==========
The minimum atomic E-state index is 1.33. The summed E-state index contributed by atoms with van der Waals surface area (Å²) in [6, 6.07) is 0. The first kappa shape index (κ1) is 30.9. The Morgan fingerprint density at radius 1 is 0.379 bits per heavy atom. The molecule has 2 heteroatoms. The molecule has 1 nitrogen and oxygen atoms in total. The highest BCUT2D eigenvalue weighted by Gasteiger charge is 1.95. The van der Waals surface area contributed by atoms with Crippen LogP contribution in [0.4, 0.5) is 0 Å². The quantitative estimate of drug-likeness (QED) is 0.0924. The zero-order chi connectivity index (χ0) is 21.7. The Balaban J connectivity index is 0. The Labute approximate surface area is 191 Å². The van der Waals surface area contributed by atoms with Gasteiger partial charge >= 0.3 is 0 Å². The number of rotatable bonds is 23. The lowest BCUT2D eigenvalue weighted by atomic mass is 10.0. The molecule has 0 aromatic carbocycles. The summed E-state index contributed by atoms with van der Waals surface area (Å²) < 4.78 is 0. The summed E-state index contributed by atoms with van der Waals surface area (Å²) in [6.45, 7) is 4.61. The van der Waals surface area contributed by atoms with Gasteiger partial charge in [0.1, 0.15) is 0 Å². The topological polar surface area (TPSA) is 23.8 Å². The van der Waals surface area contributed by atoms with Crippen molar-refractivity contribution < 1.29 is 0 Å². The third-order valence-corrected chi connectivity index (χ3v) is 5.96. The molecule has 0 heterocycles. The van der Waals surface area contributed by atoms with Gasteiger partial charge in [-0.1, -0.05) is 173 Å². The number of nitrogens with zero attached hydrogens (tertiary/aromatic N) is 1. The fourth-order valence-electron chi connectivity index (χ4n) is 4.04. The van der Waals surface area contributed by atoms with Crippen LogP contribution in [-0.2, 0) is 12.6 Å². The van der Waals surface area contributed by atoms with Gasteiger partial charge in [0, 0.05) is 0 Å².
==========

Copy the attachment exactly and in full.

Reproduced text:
The minimum atomic E-state index is 1.33. The summed E-state index contributed by atoms with van der Waals surface area (Å²) in [6, 6.07) is 0. The first kappa shape index (κ1) is 30.9. The Morgan fingerprint density at radius 1 is 0.379 bits per heavy atom. The molecule has 2 heteroatoms. The molecule has 1 nitrogen and oxygen atoms in total. The highest BCUT2D eigenvalue weighted by Gasteiger charge is 1.95. The van der Waals surface area contributed by atoms with Crippen LogP contribution in [0.4, 0.5) is 0 Å². The quantitative estimate of drug-likeness (QED) is 0.0924. The zero-order chi connectivity index (χ0) is 21.7. The Balaban J connectivity index is 0. The Labute approximate surface area is 191 Å². The van der Waals surface area contributed by atoms with Gasteiger partial charge >= 0.3 is 0 Å². The number of rotatable bonds is 23. The lowest BCUT2D eigenvalue weighted by atomic mass is 10.0. The molecule has 0 aromatic carbocycles. The summed E-state index contributed by atoms with van der Waals surface area (Å²) < 4.78 is 0. The summed E-state index contributed by atoms with van der Waals surface area (Å²) in [6.45, 7) is 4.61. The van der Waals surface area contributed by atoms with Gasteiger partial charge in [0.1, 0.15) is 0 Å². The topological polar surface area (TPSA) is 23.8 Å². The van der Waals surface area contributed by atoms with Crippen molar-refractivity contribution < 1.29 is 0 Å². The third-order valence-corrected chi connectivity index (χ3v) is 5.96. The molecule has 0 heterocycles. The van der Waals surface area contributed by atoms with Gasteiger partial charge in [-0.1, -0.05) is 173 Å². The number of nitrogens with zero attached hydrogens (tertiary/aromatic N) is 1. The fourth-order valence-electron chi connectivity index (χ4n) is 4.04. The van der Waals surface area contributed by atoms with Crippen LogP contribution in [-0.2, 0) is 12.6 Å². The van der Waals surface area contributed by atoms with Gasteiger partial charge in [0, 0.05) is 0 Å².